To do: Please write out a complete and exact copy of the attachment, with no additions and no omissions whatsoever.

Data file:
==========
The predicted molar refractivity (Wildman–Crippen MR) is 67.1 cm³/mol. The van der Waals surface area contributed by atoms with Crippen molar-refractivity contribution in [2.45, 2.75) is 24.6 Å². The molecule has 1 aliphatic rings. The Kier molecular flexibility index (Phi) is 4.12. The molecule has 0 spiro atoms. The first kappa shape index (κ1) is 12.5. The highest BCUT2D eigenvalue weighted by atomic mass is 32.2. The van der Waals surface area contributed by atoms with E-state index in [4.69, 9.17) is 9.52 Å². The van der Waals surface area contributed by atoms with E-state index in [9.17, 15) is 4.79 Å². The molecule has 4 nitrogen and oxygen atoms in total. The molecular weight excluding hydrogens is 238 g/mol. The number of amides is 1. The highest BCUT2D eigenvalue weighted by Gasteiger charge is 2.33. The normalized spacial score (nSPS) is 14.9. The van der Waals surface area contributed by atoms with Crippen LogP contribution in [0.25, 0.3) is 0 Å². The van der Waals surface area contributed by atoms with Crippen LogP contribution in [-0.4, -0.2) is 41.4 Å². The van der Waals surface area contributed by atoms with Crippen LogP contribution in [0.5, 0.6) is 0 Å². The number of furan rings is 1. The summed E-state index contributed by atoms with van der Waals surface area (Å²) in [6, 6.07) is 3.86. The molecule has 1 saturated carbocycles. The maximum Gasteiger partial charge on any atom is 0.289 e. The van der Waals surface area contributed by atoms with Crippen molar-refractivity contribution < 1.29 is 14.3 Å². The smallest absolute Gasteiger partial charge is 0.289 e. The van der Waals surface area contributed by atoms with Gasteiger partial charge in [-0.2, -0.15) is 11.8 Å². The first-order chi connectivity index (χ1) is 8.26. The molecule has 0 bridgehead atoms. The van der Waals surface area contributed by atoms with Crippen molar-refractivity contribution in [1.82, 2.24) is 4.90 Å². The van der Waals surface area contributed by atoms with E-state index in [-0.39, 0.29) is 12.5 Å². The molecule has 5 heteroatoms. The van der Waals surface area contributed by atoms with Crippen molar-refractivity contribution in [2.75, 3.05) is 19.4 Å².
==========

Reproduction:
The predicted molar refractivity (Wildman–Crippen MR) is 67.1 cm³/mol. The van der Waals surface area contributed by atoms with Crippen molar-refractivity contribution in [2.45, 2.75) is 24.6 Å². The molecule has 1 aliphatic rings. The Kier molecular flexibility index (Phi) is 4.12. The molecule has 0 spiro atoms. The first kappa shape index (κ1) is 12.5. The highest BCUT2D eigenvalue weighted by atomic mass is 32.2. The van der Waals surface area contributed by atoms with E-state index in [4.69, 9.17) is 9.52 Å². The van der Waals surface area contributed by atoms with E-state index in [9.17, 15) is 4.79 Å². The molecule has 4 nitrogen and oxygen atoms in total. The molecular weight excluding hydrogens is 238 g/mol. The number of amides is 1. The highest BCUT2D eigenvalue weighted by Gasteiger charge is 2.33. The normalized spacial score (nSPS) is 14.9. The van der Waals surface area contributed by atoms with Crippen LogP contribution in [0.25, 0.3) is 0 Å². The van der Waals surface area contributed by atoms with Crippen LogP contribution in [-0.4, -0.2) is 41.4 Å². The van der Waals surface area contributed by atoms with Crippen LogP contribution in [0.5, 0.6) is 0 Å². The number of furan rings is 1. The summed E-state index contributed by atoms with van der Waals surface area (Å²) in [6, 6.07) is 3.86. The molecule has 1 saturated carbocycles. The maximum Gasteiger partial charge on any atom is 0.289 e. The van der Waals surface area contributed by atoms with Crippen molar-refractivity contribution < 1.29 is 14.3 Å². The smallest absolute Gasteiger partial charge is 0.289 e. The van der Waals surface area contributed by atoms with Gasteiger partial charge in [-0.2, -0.15) is 11.8 Å². The first-order chi connectivity index (χ1) is 8.26. The molecule has 0 bridgehead atoms. The van der Waals surface area contributed by atoms with Crippen molar-refractivity contribution in [1.82, 2.24) is 4.90 Å². The van der Waals surface area contributed by atoms with E-state index in [-0.39, 0.29) is 12.5 Å². The molecule has 5 heteroatoms. The van der Waals surface area contributed by atoms with Crippen molar-refractivity contribution in [2.75, 3.05) is 19.4 Å².